Credibility in Jeopardy
CJ Group may suffer from series of problems
By Kim Tae-gyu
CJ Group Chairman Lee Jay-hyun has grabbed the media attention once again, this time in a case involving his alleged meetings with one of the closest aides to President Lee Myung-bak at an exorbitantly expensive room salon.
Police reportedly documented meetings Lee had with Presidential Council for Future and Vision Chairman Kwak Seung-jun several times in the summer of 2009 at a hostess bar located in Cheongdam-dong, southern Seoul.
According to the documents, several “entertainers” served the two, who talked about a variety of pending issues including media-related regulations, while Lee covered all the costs amounting to tens of millions of won on average.
If the reports are found to be true, Lee is expected to face problems as Kwak is one of the confidants of President Lee, who is believed to have influence on various polices.
Because one of CJ’s main business segments is media and entertainment, their purported discussion topic of media-related laws may lead to suspicions. Plus, the money Lee spent at the ultra-expensive hostess bar is almost equivalent to the annual salaries of ordinary people.
When contacted, CJ Group said Lee and Kwak are close friends of the same age who have known each other since they were teenagers. They also entered the same ivory tower of Korea University.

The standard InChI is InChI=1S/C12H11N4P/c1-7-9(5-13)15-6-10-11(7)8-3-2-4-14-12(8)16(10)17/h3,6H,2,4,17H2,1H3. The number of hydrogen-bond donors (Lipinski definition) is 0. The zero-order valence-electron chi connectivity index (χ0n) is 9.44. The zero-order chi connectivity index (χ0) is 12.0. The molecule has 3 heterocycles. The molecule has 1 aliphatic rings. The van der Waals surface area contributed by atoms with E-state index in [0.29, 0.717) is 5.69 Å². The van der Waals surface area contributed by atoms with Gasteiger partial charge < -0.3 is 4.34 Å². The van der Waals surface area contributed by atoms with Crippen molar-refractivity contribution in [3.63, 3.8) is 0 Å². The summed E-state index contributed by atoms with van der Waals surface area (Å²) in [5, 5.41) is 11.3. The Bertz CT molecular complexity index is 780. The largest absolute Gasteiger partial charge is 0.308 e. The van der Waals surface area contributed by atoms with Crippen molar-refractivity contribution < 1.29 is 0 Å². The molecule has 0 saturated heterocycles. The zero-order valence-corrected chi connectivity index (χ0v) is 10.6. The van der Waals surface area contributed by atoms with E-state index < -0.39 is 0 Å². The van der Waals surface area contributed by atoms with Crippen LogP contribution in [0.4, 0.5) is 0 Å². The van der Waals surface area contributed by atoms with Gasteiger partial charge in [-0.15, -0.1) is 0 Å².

However, the group contended that rumors that Lee lobbied Kwak were groundless.
``They are close friends who meet often. Accordingly, it does not make any sense that this is associated with lobbying,’’ a CJ Group official said.
He added that the group has no idea of where, when and with whom they got together.
The news comes on the heels of the ongoing conflict between Lee’s father Lee Maeng-hee and his uncle, Samsung Group owner Lee Kun-hee, two of the sons of Samsung Group founder Lee Byung-chull.
The former filed an inheritance lawsuit against the latter early this year claiming that he should receive his “proper share” of 710 billion won in Samsung stock he alleged his brother Kun-hee clandestinely incorporated into his assets.
Back then, some analysts presented a guess that CJ Group Chairman Lee would have something to do with the court action even though the 52-year-old flatly rebuffed the claims.
Lee Kun-hee inherited stocks in Samsung’s flagship affiliates after his father’s death in 1987 and managed them under borrowed names until this was discovered by the prosecution last year.
CJ Group has maintained that the conglomerate and its Chairman Lee are not associated with the court battle, arguing that it is a legal action between individuals.
Soon after the standoff started, Chairman Lee got involved at least indirectly _ the group filed a complaint with police late February that a Samsung official trailed its boss for almost a week.
Some CJ insiders insinuated that the illegal surveillance might be related to the inheritance lawsuit although Samsung countered the official at issue visited land around Chairman Lee’s residence in order to check out potential candidates for a development project.
Currently, the prosecution is looking into the case.
In the latest spin in the high-profile fight, Samsung tycoon Lee Kun-hee came up with very scathing remarks about his elder brother Lee Maeng-hee, who he denounced as an outcast of the family.
Samsung head Lee, the third son of Samsung founder, told reporters Tuesday that nobody accepts his brother as the eldest son.
``I have never seen him take part in a ceremony (for our late father).’’ In Korea, the eldest son is supposed to take charge of the ceremony to pray for the repose of his ancestors.